If you’re looking to buy a house, rent in a new area or just want to know more about a neighborhood, I’ve found two online tools that provide a wealth of data for free: waslkscore.com and redfin.com
At walkscore.com, you input a US address, and their alogrithm calculates how walkable it is on a scale from 1 to 100, where 1 is out in the middle of nowhere and 100 is mid-town Manhattan. The site takes into account proximity to public transportation, grocery stores, parks, schools, churches, bars and even fitness clubs, and returns a score accordingly. I entered my new address, and my current neighborhood scored a solid walkscore of 78, which just about matches the amount of walking I do for my day-to-day activities.
My second new favorite real estate tool is the MLS powerhouse site redfin.com . It provides all the information a real estate agent should provide a prospective buyer and more. After signing up for a free account, you can browse listings by MLS number, address, neighborhood, or city. You can refine a search by a dozen or more parameters, such as price, number of bedrooms or even year built. Search results return photos, maps, descriptions and comps. It’s even possible to compare neighborhoods side by side on this site, useful for instance, if you’re relocating to a new area and want to see how it compares to your current one.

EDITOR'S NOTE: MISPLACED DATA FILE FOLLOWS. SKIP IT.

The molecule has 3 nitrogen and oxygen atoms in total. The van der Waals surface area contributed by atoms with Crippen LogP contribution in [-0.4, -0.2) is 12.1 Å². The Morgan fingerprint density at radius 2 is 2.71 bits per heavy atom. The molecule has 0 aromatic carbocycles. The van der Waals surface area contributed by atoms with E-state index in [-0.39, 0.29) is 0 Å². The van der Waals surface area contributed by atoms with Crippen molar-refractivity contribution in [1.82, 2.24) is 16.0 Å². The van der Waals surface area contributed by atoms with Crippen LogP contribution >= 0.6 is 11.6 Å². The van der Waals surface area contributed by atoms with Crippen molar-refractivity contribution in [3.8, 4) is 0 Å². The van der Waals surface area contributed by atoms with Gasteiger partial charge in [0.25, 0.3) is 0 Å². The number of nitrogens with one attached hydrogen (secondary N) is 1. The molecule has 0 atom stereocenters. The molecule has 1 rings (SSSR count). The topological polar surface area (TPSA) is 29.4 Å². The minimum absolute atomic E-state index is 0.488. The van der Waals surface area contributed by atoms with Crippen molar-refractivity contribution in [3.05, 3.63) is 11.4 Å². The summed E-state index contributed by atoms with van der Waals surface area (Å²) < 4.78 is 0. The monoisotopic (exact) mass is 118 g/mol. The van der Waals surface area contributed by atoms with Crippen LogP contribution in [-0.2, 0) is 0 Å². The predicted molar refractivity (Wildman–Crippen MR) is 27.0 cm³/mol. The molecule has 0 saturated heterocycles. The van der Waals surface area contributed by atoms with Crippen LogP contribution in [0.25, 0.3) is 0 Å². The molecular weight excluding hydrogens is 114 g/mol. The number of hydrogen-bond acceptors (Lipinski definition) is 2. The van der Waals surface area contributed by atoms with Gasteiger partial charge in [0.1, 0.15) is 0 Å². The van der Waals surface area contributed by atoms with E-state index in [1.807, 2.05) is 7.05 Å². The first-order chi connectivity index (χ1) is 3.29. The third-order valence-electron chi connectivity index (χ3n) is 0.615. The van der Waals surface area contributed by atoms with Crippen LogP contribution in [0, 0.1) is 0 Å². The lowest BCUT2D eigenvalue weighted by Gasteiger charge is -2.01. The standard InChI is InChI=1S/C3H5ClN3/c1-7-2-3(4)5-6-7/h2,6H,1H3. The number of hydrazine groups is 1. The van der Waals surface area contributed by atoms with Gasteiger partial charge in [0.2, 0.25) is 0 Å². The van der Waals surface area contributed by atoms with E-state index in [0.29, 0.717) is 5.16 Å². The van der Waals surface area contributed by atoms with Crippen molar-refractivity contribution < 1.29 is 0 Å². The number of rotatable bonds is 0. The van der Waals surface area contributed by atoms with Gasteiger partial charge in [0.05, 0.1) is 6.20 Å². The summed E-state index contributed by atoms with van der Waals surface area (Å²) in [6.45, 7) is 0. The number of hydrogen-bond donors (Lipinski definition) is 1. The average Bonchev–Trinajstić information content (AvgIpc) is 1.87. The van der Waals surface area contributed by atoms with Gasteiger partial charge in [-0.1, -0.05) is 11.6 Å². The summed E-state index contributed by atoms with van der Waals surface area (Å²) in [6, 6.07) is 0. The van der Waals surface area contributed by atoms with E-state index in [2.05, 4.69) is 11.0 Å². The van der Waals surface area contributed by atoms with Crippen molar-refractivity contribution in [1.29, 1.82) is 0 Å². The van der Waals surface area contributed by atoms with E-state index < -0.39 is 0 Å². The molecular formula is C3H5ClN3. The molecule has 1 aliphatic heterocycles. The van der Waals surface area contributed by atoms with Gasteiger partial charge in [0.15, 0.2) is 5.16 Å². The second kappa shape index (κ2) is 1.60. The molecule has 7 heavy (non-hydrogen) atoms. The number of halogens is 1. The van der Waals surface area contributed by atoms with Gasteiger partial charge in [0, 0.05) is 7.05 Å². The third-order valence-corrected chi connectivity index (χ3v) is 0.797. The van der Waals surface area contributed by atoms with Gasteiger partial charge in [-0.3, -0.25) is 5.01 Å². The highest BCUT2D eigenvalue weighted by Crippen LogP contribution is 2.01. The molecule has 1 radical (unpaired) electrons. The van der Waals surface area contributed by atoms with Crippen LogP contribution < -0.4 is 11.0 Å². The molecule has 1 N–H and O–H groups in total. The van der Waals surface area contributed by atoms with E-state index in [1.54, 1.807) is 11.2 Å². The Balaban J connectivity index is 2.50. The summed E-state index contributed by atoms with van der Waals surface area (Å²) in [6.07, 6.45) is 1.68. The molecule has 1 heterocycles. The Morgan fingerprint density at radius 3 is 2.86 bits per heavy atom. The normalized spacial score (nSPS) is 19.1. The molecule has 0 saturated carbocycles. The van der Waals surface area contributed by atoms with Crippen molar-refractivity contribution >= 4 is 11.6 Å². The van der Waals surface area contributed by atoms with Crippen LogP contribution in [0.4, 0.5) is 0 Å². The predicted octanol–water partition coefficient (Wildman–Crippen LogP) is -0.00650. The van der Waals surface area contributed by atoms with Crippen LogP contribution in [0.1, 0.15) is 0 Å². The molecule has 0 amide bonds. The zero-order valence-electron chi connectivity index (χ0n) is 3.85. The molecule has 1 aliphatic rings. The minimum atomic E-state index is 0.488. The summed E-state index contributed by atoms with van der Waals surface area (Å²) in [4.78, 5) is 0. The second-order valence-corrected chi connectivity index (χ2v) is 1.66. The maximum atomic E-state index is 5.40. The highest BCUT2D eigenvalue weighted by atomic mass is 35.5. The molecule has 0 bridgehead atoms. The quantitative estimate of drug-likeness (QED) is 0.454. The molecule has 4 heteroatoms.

For example, I compared my former zip code with my new one. They are very similar, perhaps not so surprising, in terms of safety and demographics. The main differences are density, age and wealth. My new area is 100 times more dense, slightly older, much whiter, and more affluent than my former area, according to redfin.com. The catch to use redfin.com is that the site makes money when you to use their real estate agents, who’s services are available for a discounted fee. But so far there are no limits on browsing.